Boxing for the Lord

Dmitriy Salita is a Ukranian-born, Brooklyn-raised boxer who, at the age of 26, has an undefeated record over 26 career bouts. He’s also an observant Jew. A recent documentary, Orthodox Stance, has just been released on DVD — it’s available at regular DVD stores or at IndiePix, and it follows Salita over three years of his always chaotic and often inspiring career. MJL had a chance to speak to the director, Jason Hutt, who spent three years of his own life chasing after Salita on an unending junket of press conferences, training, and fights, punctuated only by the once-a-week time-out for Shabbat — often spent in hotel rooms, where Salita’s omnipresent “religious trainer” cooks him improvised dinners by cutting up vegetables on a George Foreman grill.

Where did you discover Dmitriy?

My parents live in the DC area and in September 2002 my mother clipped an extensive article on Dmitriy from the Washington Post. Because I had been a highly competitive Jewish athlete myself and had recently moved to Brooklyn, she thought I’d be interested in the article. It mentioned that Dmitriy was affiliated with a Chabad-Lubavitch synagogue in Brooklyn, so I called the Chabad rabbi I knew from college and asked if he would contact Dmitriy’s rabbi for me.

After reading the article and meeting Dmitriy, I was really interested in these diverse and wholly original characters and cultures—an elderly African-American trainer, a Hasidic rabbi, a Las Vegas boxing promoter—all intersecting at Dmitriy…as well as the diversity of Dmitriy’s experience as a Russian immigrant, religious Jew and top boxing prospect.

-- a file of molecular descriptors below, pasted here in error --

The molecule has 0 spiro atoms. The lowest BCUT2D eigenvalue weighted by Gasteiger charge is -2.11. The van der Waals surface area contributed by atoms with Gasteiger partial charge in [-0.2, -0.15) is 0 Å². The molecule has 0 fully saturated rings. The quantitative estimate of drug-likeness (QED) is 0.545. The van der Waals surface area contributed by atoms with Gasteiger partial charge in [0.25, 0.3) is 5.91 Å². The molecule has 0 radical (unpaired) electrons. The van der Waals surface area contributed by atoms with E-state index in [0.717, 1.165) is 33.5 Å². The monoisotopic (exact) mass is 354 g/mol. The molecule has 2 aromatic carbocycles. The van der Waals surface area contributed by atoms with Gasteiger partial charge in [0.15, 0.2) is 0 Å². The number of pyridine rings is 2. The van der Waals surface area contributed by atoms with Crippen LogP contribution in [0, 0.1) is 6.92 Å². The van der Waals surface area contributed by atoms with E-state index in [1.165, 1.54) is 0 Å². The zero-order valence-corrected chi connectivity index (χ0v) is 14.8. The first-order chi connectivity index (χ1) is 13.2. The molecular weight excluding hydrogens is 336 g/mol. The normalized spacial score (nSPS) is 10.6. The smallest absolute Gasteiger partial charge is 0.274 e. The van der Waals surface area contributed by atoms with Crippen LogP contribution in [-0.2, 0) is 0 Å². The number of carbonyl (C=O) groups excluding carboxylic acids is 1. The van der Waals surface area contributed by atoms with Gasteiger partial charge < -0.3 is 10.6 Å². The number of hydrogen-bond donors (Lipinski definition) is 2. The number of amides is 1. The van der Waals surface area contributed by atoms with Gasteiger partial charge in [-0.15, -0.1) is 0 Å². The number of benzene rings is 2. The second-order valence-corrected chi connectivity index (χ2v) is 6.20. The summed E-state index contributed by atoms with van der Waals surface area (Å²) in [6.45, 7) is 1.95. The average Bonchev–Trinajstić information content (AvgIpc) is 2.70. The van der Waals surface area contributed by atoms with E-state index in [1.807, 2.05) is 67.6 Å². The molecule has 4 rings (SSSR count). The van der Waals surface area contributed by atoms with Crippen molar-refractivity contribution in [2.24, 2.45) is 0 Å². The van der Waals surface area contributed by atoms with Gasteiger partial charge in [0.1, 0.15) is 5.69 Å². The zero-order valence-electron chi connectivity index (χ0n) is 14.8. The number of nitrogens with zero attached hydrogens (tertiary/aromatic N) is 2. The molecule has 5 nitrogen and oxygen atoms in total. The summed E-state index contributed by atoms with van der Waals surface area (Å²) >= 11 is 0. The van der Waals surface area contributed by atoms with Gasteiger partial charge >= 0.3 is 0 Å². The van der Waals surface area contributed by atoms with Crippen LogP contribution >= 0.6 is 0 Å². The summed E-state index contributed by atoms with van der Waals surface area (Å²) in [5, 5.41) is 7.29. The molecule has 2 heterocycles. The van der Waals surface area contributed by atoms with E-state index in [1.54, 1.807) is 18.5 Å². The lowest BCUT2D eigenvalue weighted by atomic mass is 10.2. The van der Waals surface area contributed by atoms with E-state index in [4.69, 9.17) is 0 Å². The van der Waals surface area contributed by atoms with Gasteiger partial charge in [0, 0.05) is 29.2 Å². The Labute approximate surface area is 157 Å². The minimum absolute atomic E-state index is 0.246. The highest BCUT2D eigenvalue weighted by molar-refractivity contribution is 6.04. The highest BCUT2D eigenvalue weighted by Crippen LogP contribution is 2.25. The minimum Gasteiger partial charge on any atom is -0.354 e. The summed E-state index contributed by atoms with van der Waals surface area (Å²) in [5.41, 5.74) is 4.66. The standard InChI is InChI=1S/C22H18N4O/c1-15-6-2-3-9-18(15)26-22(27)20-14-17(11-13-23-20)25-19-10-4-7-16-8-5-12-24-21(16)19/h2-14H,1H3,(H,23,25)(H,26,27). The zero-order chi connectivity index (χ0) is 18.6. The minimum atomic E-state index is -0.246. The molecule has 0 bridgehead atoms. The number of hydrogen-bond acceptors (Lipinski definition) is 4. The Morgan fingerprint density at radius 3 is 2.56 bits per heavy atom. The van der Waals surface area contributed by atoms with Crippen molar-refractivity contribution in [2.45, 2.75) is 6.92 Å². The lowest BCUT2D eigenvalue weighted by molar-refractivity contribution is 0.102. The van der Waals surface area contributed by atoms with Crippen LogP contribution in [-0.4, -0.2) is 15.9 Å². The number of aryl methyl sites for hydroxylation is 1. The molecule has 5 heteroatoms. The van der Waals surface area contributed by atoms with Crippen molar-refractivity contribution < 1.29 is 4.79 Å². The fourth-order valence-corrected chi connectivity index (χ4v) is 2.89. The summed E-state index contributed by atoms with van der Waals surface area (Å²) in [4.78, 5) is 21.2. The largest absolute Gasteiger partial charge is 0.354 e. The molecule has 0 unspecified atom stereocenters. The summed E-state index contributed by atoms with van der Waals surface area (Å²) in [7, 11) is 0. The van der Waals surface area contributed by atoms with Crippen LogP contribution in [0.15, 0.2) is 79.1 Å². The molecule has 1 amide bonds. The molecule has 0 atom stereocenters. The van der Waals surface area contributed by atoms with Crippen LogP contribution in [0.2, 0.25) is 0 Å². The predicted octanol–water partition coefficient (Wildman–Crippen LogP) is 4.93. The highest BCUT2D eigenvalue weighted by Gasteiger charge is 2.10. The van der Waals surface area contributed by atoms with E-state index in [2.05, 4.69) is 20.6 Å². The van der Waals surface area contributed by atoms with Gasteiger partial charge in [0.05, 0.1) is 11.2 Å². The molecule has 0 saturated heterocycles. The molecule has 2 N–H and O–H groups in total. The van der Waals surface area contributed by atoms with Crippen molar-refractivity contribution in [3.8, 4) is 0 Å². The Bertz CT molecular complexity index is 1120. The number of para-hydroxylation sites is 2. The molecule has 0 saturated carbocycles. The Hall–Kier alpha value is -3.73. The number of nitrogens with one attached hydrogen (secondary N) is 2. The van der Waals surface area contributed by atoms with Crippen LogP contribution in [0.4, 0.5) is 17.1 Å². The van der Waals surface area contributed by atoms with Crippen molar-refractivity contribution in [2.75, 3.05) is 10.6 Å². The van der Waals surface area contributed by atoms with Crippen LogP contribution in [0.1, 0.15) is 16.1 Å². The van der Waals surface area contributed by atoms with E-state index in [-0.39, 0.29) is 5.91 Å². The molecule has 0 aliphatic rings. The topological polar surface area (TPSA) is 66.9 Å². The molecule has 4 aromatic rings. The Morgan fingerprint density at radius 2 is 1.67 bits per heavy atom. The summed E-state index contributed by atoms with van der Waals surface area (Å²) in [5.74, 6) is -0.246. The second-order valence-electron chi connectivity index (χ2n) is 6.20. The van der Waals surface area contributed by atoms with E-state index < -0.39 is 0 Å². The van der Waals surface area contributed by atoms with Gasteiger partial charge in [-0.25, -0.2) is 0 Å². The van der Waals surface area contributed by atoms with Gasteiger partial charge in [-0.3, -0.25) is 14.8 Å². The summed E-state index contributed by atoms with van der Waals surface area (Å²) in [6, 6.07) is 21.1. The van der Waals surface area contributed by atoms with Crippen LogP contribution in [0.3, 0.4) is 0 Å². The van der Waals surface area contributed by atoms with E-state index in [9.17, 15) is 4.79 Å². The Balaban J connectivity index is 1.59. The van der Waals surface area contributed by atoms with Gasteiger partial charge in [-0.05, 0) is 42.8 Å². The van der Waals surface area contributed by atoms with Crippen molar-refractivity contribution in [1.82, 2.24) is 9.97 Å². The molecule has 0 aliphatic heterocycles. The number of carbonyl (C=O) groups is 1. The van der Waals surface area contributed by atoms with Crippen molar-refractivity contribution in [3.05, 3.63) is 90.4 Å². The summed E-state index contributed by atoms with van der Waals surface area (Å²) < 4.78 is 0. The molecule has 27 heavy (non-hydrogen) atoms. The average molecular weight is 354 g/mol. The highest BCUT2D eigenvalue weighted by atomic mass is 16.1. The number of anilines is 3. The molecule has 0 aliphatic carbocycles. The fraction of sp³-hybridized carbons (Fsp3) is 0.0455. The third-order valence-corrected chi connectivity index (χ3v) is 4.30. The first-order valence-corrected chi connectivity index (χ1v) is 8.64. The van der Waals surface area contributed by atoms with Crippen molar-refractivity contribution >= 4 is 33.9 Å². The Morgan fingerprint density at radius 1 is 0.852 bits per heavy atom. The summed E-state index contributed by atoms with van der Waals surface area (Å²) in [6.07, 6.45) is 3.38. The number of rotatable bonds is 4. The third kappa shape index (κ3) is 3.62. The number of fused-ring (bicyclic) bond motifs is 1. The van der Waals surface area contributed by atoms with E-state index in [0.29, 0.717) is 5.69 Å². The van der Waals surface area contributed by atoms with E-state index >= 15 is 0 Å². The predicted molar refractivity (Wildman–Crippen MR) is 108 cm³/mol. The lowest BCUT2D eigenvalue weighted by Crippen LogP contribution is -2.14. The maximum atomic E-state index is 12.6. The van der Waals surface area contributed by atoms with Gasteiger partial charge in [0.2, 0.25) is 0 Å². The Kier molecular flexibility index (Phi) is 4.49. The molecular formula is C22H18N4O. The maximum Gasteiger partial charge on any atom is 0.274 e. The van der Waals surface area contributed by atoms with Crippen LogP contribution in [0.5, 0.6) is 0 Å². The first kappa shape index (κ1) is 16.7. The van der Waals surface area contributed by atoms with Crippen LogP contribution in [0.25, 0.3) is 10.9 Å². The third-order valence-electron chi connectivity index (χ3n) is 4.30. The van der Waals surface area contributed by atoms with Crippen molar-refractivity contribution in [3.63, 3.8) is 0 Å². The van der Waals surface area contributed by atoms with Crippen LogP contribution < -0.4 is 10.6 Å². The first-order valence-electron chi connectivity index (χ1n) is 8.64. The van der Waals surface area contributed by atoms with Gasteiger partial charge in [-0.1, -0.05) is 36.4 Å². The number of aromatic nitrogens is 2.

I had no idea what the film would be like. I just knew I wanted to see how Dmitriy experiences these very different worlds, and one day share that experience with an audience.

It seems like there are three forces competing for prominence: Dmitriy’s boxing, his Judaism, and his Russian identity. The third often gets lost between the first two, but there’s still a huge Russian presence in the film–from Dmitriy’s stoicism to that scene in the Russian synagogue where people say he’s never going to find a wife. Was it hard to get in with the Russians?

I shot Dmitriy wherever he went but his family, except for his brother Michael, were definitely camera shy. You can actually see this in the film when Dmitriy’s father is interviewed by Russian television at the Times Square press conference. You can see and hear how nervous he is in the spotlight literally and figuratively. So, while I wanted to shoot more with Dmitriy’s family, I had to respect their feelings so I didn’t push it. Of course, when the shooting was finished, Dmitriy told me that his father was finally feeling comfortable with being filmed!

Dmitriy is very much a Russian immigrant, but he’s been here since he was 9 years old. I think you’re right about his personality being very Russian but he grew up in Brooklyn, and when you grow up in New York whether you’re white, black, Russian, Hispanic, Chinese, whatever I think you kind of end up being interested in many of the same things, while maintaining your family’s culture and identity at home.